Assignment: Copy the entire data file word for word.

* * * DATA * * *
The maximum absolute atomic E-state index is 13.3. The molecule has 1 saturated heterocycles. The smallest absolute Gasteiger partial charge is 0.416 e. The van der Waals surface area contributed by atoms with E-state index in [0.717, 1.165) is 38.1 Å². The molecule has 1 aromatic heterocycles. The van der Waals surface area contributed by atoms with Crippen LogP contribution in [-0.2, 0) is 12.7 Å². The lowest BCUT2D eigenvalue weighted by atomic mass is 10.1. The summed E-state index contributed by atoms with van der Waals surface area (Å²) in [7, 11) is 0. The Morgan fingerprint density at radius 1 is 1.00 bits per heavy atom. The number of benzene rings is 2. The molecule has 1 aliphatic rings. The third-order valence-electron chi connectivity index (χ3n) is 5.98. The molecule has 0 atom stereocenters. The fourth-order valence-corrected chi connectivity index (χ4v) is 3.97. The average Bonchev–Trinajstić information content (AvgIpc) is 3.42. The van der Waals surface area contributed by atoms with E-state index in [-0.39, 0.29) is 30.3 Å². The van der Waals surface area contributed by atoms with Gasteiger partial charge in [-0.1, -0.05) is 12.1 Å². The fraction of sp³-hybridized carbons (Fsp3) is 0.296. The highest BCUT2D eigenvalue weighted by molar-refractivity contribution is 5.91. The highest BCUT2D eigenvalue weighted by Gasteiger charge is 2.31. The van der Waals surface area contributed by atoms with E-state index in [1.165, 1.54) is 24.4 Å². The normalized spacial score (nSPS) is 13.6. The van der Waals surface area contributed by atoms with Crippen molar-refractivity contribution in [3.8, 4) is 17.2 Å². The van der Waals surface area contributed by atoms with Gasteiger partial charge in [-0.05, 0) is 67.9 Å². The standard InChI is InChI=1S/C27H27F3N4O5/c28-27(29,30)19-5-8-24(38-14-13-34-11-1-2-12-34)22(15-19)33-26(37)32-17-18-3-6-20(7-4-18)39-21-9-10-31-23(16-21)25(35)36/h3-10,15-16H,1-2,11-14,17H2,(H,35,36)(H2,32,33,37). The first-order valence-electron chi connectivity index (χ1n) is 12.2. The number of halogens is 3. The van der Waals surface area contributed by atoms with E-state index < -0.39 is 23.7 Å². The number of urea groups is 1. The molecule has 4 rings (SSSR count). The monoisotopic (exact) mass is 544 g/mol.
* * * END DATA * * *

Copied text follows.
The maximum absolute atomic E-state index is 13.3. The molecule has 1 saturated heterocycles. The smallest absolute Gasteiger partial charge is 0.416 e. The van der Waals surface area contributed by atoms with E-state index in [0.717, 1.165) is 38.1 Å². The molecule has 1 aromatic heterocycles. The van der Waals surface area contributed by atoms with Crippen LogP contribution in [-0.2, 0) is 12.7 Å². The lowest BCUT2D eigenvalue weighted by atomic mass is 10.1. The summed E-state index contributed by atoms with van der Waals surface area (Å²) in [7, 11) is 0. The Morgan fingerprint density at radius 1 is 1.00 bits per heavy atom. The number of benzene rings is 2. The molecule has 1 aliphatic rings. The third-order valence-electron chi connectivity index (χ3n) is 5.98. The molecule has 0 atom stereocenters. The fourth-order valence-corrected chi connectivity index (χ4v) is 3.97. The average Bonchev–Trinajstić information content (AvgIpc) is 3.42. The van der Waals surface area contributed by atoms with E-state index in [-0.39, 0.29) is 30.3 Å². The van der Waals surface area contributed by atoms with Gasteiger partial charge in [-0.1, -0.05) is 12.1 Å². The fraction of sp³-hybridized carbons (Fsp3) is 0.296. The highest BCUT2D eigenvalue weighted by molar-refractivity contribution is 5.91. The highest BCUT2D eigenvalue weighted by Gasteiger charge is 2.31. The van der Waals surface area contributed by atoms with E-state index in [1.165, 1.54) is 24.4 Å². The normalized spacial score (nSPS) is 13.6. The van der Waals surface area contributed by atoms with Crippen molar-refractivity contribution in [3.8, 4) is 17.2 Å². The van der Waals surface area contributed by atoms with Gasteiger partial charge in [-0.05, 0) is 67.9 Å². The standard InChI is InChI=1S/C27H27F3N4O5/c28-27(29,30)19-5-8-24(38-14-13-34-11-1-2-12-34)22(15-19)33-26(37)32-17-18-3-6-20(7-4-18)39-21-9-10-31-23(16-21)25(35)36/h3-10,15-16H,1-2,11-14,17H2,(H,35,36)(H2,32,33,37). The first-order valence-electron chi connectivity index (χ1n) is 12.2. The number of halogens is 3. The van der Waals surface area contributed by atoms with E-state index < -0.39 is 23.7 Å². The number of urea groups is 1. The molecule has 4 rings (SSSR count). The monoisotopic (exact) mass is 544 g/mol.